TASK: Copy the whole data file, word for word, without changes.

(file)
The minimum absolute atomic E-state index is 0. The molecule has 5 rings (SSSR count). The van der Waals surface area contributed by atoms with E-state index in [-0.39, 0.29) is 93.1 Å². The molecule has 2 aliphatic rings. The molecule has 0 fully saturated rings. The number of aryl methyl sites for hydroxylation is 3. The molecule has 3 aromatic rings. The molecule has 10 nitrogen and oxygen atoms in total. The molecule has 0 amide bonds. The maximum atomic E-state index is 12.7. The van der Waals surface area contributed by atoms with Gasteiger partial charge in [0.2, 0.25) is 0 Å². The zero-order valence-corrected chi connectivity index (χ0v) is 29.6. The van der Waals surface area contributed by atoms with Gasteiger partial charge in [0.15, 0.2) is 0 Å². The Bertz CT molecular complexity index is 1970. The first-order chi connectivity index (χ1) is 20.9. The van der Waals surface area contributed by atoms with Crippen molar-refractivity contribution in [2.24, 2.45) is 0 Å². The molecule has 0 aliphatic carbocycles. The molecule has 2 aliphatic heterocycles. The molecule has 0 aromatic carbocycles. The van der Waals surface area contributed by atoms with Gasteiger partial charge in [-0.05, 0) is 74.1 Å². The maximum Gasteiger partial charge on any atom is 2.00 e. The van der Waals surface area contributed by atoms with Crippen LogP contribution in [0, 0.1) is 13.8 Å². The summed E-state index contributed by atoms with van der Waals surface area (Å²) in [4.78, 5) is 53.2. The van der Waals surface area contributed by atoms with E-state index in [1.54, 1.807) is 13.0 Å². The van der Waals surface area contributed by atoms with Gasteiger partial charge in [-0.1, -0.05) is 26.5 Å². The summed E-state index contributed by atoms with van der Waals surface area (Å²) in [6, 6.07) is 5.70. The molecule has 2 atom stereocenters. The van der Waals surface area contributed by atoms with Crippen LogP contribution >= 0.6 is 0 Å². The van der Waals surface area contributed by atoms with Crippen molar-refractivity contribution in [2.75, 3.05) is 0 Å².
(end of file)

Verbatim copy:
The minimum absolute atomic E-state index is 0. The molecule has 5 rings (SSSR count). The van der Waals surface area contributed by atoms with E-state index in [-0.39, 0.29) is 93.1 Å². The molecule has 2 aliphatic rings. The molecule has 0 fully saturated rings. The number of aryl methyl sites for hydroxylation is 3. The molecule has 3 aromatic rings. The molecule has 10 nitrogen and oxygen atoms in total. The molecule has 0 amide bonds. The maximum atomic E-state index is 12.7. The van der Waals surface area contributed by atoms with Gasteiger partial charge in [0.2, 0.25) is 0 Å². The zero-order valence-corrected chi connectivity index (χ0v) is 29.6. The van der Waals surface area contributed by atoms with Gasteiger partial charge in [0.15, 0.2) is 0 Å². The Bertz CT molecular complexity index is 1970. The first-order chi connectivity index (χ1) is 20.9. The van der Waals surface area contributed by atoms with Crippen molar-refractivity contribution in [2.24, 2.45) is 0 Å². The molecule has 0 aliphatic carbocycles. The molecule has 2 aliphatic heterocycles. The molecule has 0 aromatic carbocycles. The van der Waals surface area contributed by atoms with Gasteiger partial charge in [-0.05, 0) is 74.1 Å². The maximum Gasteiger partial charge on any atom is 2.00 e. The van der Waals surface area contributed by atoms with Crippen LogP contribution in [0, 0.1) is 13.8 Å². The summed E-state index contributed by atoms with van der Waals surface area (Å²) in [4.78, 5) is 53.2. The van der Waals surface area contributed by atoms with E-state index in [1.54, 1.807) is 13.0 Å². The van der Waals surface area contributed by atoms with Gasteiger partial charge in [-0.1, -0.05) is 26.5 Å². The summed E-state index contributed by atoms with van der Waals surface area (Å²) in [6, 6.07) is 5.70. The molecule has 2 atom stereocenters. The van der Waals surface area contributed by atoms with Crippen LogP contribution >= 0.6 is 0 Å². The van der Waals surface area contributed by atoms with Crippen molar-refractivity contribution in [2.75, 3.05) is 0 Å².